Note of Enquiry

Will the letter to the I&B Ministry help filmmakers get a screening at IDSFFK? The three films are all based on subjects that have been at the heart of controversies recently. Kathu Lukose’s March, March, March looks at the protests in Jawaharlal Nehru University after student leader Kanhaiya Kumar’s arrest.

Written by Dipti Nagpaul D'souza | Published:June 17, 2017 12:58 am
Being of Lightness; In the Shade of Fallen Chinar

Over 150 film professionals and academicians have written a letter to the Ministry of Information & Broadcasting (I&B) demanding that exemption be issued to the three films denied screening certificates at the International Documentary and Short Film Festival of Kerala (IDSFFK) 2017, which begins today.

In the letter, the filmmakers have also raised concerns regarding state censorship as an attempt to stifle meaningful debate around political issues. Stating that they intend to question the basis of denying these films certification — which the I&B ministry has not made public — the filmmakers have said: “It is also clear that the government of the day is resorting to draconian action to stifle all such political debate. Article 19 of our constitution guarantees the right to freedom of expression to every citizen of this country.”

The three films are all based on subjects that have been at the heart of controversies recently. Kathu Lukose’s March, March, March looks at the protests in Jawaharlal Nehru University after student leader Kanhaiya Kumar’s arrest. Shawn Sebastian and Fazil NC have captured the cultural movement in Kashmir that is emerging as the youth’s means of resisting in In the Shade of Fallen Chinar. Mumbai-based Ramchandran PN’s The Unbearable Being of Lightness revolves around Hyderabad scholar Rohith Vemula’s suicide.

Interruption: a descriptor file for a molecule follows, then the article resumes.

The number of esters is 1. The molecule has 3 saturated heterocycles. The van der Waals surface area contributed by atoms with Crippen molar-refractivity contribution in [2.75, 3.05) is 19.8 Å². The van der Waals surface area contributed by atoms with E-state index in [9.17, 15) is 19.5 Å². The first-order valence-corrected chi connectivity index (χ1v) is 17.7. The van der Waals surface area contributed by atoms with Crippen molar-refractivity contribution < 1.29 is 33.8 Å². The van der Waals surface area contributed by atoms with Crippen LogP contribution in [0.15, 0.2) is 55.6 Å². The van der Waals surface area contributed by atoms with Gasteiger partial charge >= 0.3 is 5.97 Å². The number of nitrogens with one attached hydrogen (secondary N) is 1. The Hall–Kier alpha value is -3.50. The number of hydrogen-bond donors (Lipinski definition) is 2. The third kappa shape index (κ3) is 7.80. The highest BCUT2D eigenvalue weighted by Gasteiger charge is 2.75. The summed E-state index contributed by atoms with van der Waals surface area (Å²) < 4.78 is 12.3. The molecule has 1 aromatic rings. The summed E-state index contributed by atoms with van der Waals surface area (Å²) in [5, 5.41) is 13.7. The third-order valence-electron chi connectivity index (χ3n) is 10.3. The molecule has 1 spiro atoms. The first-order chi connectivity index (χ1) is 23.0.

In the view of some filmmakers, the incident points towards an emerging cultural emergency in the country. “It’s about the subjects these films address,” said Satya Rai Nagpaul, cinematographer of films such as National Award-winning Anhe Ghore Da Daan.

However, documentary filmmaker Paromita Vohra came on board to sign the letter to mark her protest against censorship. She believes that in order to dismantle the idea of censorship, it is important to go beyond particular governments. “Different governments have used censorship for different reasons,” she says. Vohra adds that the society needs to make space for a meaningful discussion on controversial subjects, “a space that allows for listening, speaking, agreeing, disagreeing, engaging, not engaging… and censorship isn’t the way towards such a society.”

Among others who have signed the letter are documentary filmmakers Anand Patwardhan, Shirley Abraham, Sanjay Kak and playwright Cyrus Mistry.

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